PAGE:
In some ways, though, I think creating a piece of art for sale will make the end result better. If I was writing my stories just for myself (and lordie, sometimes I feel I am), I wouldn't worry quite as much about clarity and description. I put that stuff in mostly so the people reading it can understand what I conceived of in my brain before I wrote down a word.

I'm a very amateur artist--art art, not writing art, I mean--and because I've never really tried to be an artist who sells her drawings, I've never felt the drive to become better than I am right now. My abilities as an artist haven't improved much since I was last working on my art in college. My writing has improved immeasurably in the same time, solely because I have the drive to sell what I write. Not that that's bad or good, necessarily. It all depends on what the artist wants from the art, ultimately.

Aaron Polson said...

KC - I feel a second post coming.

I totally agree (re: making the result better), but I don't start with "I'm going to write something to make money" in mind. What really drives me is the will to communicate and make the story as good as it can be--and yes, that usually (but not always) means a bigger payoff in the end. I'm not sure I've been clear. At all. (hence the impending second post)

Brendan P. Myers said...

DaVinci, Raphael, Michelangelo, et al, all worked for money or were otherwise paid for their work. If their patrons did not have food on the table for them when they returned from their studio, they would have moved on to the next patron.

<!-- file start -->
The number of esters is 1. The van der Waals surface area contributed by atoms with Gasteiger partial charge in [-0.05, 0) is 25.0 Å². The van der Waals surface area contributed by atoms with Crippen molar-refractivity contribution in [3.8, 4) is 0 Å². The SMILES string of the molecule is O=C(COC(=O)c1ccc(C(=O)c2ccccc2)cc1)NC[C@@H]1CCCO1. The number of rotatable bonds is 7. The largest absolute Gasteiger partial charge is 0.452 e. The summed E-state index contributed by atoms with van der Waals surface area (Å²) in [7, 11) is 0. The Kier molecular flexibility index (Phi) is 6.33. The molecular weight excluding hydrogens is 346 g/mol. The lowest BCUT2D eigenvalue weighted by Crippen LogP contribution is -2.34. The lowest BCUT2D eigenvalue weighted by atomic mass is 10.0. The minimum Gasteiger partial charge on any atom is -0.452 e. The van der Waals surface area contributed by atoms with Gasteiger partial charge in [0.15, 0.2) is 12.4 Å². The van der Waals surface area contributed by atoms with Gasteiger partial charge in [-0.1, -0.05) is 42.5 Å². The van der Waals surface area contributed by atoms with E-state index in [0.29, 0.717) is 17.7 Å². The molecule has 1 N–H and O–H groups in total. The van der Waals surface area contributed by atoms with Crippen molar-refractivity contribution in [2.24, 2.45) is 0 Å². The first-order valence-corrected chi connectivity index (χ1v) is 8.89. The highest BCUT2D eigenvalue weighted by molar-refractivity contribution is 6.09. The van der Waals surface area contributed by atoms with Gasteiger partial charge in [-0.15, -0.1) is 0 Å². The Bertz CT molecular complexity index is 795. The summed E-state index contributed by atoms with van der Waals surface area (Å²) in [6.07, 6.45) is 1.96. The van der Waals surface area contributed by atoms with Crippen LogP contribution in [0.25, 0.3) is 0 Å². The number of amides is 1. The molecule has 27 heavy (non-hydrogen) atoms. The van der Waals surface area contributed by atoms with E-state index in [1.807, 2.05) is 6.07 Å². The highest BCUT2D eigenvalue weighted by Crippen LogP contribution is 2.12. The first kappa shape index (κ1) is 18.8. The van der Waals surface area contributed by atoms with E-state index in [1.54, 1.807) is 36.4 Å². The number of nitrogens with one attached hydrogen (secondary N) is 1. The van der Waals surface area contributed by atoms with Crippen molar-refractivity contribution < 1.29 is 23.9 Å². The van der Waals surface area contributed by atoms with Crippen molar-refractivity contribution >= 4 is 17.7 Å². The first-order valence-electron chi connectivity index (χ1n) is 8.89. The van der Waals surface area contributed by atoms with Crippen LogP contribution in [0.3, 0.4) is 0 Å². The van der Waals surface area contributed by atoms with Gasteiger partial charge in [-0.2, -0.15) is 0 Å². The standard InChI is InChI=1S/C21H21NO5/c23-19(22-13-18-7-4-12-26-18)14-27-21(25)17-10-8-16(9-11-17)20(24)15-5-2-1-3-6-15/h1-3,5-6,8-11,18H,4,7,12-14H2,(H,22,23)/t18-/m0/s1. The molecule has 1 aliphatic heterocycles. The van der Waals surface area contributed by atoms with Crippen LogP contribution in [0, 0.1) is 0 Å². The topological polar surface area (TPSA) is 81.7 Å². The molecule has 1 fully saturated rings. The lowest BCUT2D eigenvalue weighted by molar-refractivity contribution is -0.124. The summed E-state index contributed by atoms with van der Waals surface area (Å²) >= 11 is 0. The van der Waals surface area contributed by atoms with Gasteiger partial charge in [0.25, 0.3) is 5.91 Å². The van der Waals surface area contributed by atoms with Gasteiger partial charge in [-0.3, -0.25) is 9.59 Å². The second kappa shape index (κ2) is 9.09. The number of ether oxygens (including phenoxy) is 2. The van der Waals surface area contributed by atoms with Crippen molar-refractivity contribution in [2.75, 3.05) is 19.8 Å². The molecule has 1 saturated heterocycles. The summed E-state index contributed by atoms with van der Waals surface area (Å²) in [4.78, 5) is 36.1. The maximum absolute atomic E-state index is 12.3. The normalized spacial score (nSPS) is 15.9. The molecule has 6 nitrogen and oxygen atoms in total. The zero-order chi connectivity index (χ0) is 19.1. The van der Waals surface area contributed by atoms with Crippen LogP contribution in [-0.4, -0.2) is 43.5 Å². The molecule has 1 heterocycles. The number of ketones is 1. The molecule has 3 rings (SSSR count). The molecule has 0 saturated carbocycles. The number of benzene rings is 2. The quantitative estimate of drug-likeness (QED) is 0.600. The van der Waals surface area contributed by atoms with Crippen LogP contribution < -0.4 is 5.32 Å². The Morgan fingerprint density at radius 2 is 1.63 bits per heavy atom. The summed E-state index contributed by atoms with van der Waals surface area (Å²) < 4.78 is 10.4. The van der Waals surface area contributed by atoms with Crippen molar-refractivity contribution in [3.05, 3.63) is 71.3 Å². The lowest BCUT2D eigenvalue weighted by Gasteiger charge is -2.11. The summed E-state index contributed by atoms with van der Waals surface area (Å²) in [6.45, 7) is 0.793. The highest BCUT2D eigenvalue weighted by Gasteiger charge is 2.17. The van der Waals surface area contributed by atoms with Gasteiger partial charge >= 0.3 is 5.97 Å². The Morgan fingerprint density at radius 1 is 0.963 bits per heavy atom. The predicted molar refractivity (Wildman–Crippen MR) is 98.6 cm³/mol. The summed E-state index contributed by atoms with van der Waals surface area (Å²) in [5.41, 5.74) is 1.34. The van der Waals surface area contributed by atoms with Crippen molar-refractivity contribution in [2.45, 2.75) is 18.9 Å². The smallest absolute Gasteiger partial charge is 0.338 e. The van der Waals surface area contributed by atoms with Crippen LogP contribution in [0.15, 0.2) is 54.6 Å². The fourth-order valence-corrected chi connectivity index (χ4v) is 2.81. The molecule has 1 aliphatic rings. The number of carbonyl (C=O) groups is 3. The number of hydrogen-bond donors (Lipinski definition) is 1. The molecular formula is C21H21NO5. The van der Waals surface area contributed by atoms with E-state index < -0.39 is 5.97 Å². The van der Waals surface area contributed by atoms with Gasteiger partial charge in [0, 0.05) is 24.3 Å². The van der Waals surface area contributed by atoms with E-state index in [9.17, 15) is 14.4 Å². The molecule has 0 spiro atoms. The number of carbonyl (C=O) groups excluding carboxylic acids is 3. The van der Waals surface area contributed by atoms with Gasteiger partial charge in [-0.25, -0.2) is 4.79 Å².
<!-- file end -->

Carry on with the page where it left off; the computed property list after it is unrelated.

And anyone who thinks writing isn't art is an idiot.

Aaron Polson said...

True, Brendan, just like I'm not going to teach for free. But I'm still writing, and from my count, making less than 25 cents an hour for it over the past four years.

Jeremy D Brooks said...

Here's the rub: "art" means different things to different people. That's its strength...I think Dali is genius and Pollock is bollocks; I think Marilyn Manson is art (even--and maybe especially--when he wee-wees on his fans) but not a single one of these auto-toned tools on R&B radio quality. But I'm sure there are tons of people who see it exactly opposite. If we all agreed on what art was, it wouldn't be near as interesting.

Brendan P. Myers said...

@Aaron: Not sure how to respond. You're obviously feeling angtsy and conflicted about something, and if I had to guess, that something is: Would I still write if there were no hope of ever making money?

Not everyone would. As I've mentioned before, Stephen King has said he was about to throw in the towel just before "Carrie" hit.

Between you and me, I think you'd have to be a crazy person to continue to write without holding out at least some hope you could earn money, maybe even a living at it. It's just too hard.

So write that novel.

PS: Andy Warhol also mass-produced stuff that was most assuredly art. What Kincaid does is art too. Bad art, ya asked me. But art nonetheless.

Martin Rose said...

You touched on a very relevant topic in your post. It's more than just selling something; marketing has become an activity that overshadows the effort of writing itself. I understand the necessity, to some degree, but I am loathe to engage in it. I often get "Novel-Lock" -- the fear of investing years of your life to something nobody will buy because it's not "marketable."